Overall, the present review, for the first time, summarizes the available experimental evidence on how physical activity/exercise could modulate melanoma hallmarks (see Figure 3 and Table S1), potentially affecting its onset, progression, and recurrence. Despite the involved signaling pathways and molecules have been mainly identified in preclinical studies in murine melanoma models, such evidence could represent the starting point for a deeper characterization, at the molecular level, of melanoma patients' response to regular training, thus enriching the currently available clinical literature, mainly represented by population-based cohort studies [32,33,131]. Moreover, it might be interesting to focus attention on the distinctive hallmarks of melanoma around which there is limited or missing debate. Indeed, although the pathways by which exercise can attenuate carcinogenesis were described for hallmarks like sustaining proliferative signaling, evading growth suppressors, enabling replicative immortality, unlocking phenotypic plasticity, nonmutational epigenetic reprogramming, the evidence regarding melanoma is still limited or even non-existent.

 Figure 3 

Schematic illustration of the available experimental results addressing how physical activity/exercise could modulate the following melanoma hallmarks: invasion and metastasis, reprogramming of energy metabolism, angiogenesis, resistance to cell death, evasion from immune destruction, and tumor-promoting inflammation. Most data originate from preclinical studies in murine melanoma models, pointing towards a decrease in tumor growth, metastatic behavior, and release of pro-inflammatory cytokines. Potentiation of antitumor immunity, promotion of pro-apoptotic pathways, and reprogramming of metabolic processes represent other biological mechanisms through which exercise may hamper melanoma evolution. The only available clinical data, produced by a prospective study on human healthy volunteers, suggest the reprogramming of energy metabolism, promoted by regular physical activity, as a protective factor against the development of metastatic tumors, including melanoma. Abbreviations. IGF-1: insulin-like growth factor-1.

J Cancer Image


ALK: anaplastic lymphoma kinase; BRAFi: BRAF inhibitor; BT: body temperature; CerS6: ceramide synthase 6; COX-2: cyclooxygenase 2; CTLA-4: cytotoxic T lymphocyte-associated protein 4; DEGs: differentially expressed genes; EGFR: epidermal growth factor receptor; EMA: European Medicines Agency; FDA: Food and Drug Administration; GLUTs: glucose transporters; ICIs: immune checkpoint inhibitors; IGF-1: insulin-like growth factor-1; IL-2: interleukin 2; IL-4: interleukin 4; IL-6: interleukin 6; IL-10: interleukin 10; IL-15: interleukin 15; IL-17: interleukin 17; IFNγ: interferon-γ; mAb: monoclonal antibody; MAPK/ERK: mitogen-activated protein kinases/extracellular signal-regulated kinase; MEK: mitogen-activated protein kinase kinase; MEKi: MEK inhibitor; MMPs: matrix metalloproteinases; NK: natural killer cells; NKT: natural killer T cells; NFAT: nuclear factor of activated T cells; PARP: poly (ADP-ribose) polymerase; PD-1: programmed cell death 1; PD-L1: programmed death-ligand 1; PI3K: phosphoinositide-3-kinase; S1P: sphingosine 1-phosphate; S1PRs: sphingosine 1-phosphate receptors; TNF-α: tumor necrosis factor α; TT: thermoneutral temperature; TSP-1: thrombospondin-1; UV: ultraviolet; VCAM-1: vascular cell adhesion molecule 1; VEGF-A: vascular endothelial growth factor-A; VEGFR-1: vascular endothelial growth factor receptor-1.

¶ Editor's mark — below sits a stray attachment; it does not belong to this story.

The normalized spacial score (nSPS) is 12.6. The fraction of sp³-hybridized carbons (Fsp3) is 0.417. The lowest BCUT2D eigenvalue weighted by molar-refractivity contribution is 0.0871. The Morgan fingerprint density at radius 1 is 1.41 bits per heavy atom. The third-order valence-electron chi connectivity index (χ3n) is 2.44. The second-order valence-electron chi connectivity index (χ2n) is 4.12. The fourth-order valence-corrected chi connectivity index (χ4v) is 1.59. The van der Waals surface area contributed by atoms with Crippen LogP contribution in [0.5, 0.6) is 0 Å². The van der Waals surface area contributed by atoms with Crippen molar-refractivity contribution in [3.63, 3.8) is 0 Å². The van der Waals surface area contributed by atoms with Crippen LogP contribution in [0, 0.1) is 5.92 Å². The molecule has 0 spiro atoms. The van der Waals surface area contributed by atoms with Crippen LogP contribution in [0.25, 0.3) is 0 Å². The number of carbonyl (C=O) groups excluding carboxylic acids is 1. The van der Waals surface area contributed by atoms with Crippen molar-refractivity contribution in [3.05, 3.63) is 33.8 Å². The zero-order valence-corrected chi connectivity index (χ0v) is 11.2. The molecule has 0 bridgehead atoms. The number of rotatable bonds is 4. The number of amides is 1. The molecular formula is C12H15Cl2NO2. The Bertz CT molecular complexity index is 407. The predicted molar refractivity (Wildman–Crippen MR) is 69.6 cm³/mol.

Supplementary Material

Supplementary figure and table.



Figures 1, 2, 3 were created with BioRender.com. The research activity performed in Graziani G. laboratories was supported by a liberal contribution from “Banca d'Italia”, by Lazio Innova POR 2014-2020 “Progetto gruppi di Ricerca” A0375-2020-36583 and by The Italian Ministry for Universities and Research (MUR) PRIN 2022 project ID 2022EXSWZ2.

Author contributions

Conceptualization, C.C., G.G., and A.S.-L.; methodology, C.G.C., M.G.A., P.M.L., S.L., A.S.-L.; formal analysis, C.G.C., M.G.A., P.M.L., S.L., A.S.-L, J.P.-F.; resources, G.G., J.P.-FF.; writing—original draft preparation, C.C., G.G.; writing—review and editing, C.C., G.G., J.P.-F, and A.S.-L.

Competing Interests

The authors have declared that no competing interest exists.


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Author contact

Corresponding address Corresponding author: Grazia Graziani, MD; Department of Systems Medicine, University of Rome Tor Vergata, Via Montpellier 1, 00133 Rome, Italy. E-mail: grazianiit.

Received 2023-7-27
Accepted 2023-10-16
Published 2024-1-1

Citation styles

Ceci, C., García-Chico, C., Atzori, M.G., Lacal, P.M., Lista, S., Santos-Lozano, A., Graziani, G., Pinto-Fraga, J. (2024). Impact of Physical Exercise on Melanoma Hallmarks: Current Status of Preclinical and Clinical Research. Journal of Cancer, 15(1), 1-19. https://doi.org/10.7150/jca.88559.

Ceci, C.; García-Chico, C.; Atzori, M.G.; Lacal, P.M.; Lista, S.; Santos-Lozano, A.; Graziani, G.; Pinto-Fraga, J. Impact of Physical Exercise on Melanoma Hallmarks: Current Status of Preclinical and Clinical Research. J. Cancer 2024, 15 (1), 1-19. DOI: 10.7150/jca.88559.

Ceci C, García-Chico C, Atzori MG, Lacal PM, Lista S, Santos-Lozano A, Graziani G, Pinto-Fraga J. Impact of Physical Exercise on Melanoma Hallmarks: Current Status of Preclinical and Clinical Research. J Cancer 2024; 15(1):1-19. doi:10.7150/jca.88559. https://www.jcancer.org/v15p0001.htm

Ceci C, García-Chico C, Atzori MG, Lacal PM, Lista S, Santos-Lozano A, Graziani G, Pinto-Fraga J. 2024. Impact of Physical Exercise on Melanoma Hallmarks: Current Status of Preclinical and Clinical Research. J Cancer. 15(1):1-19.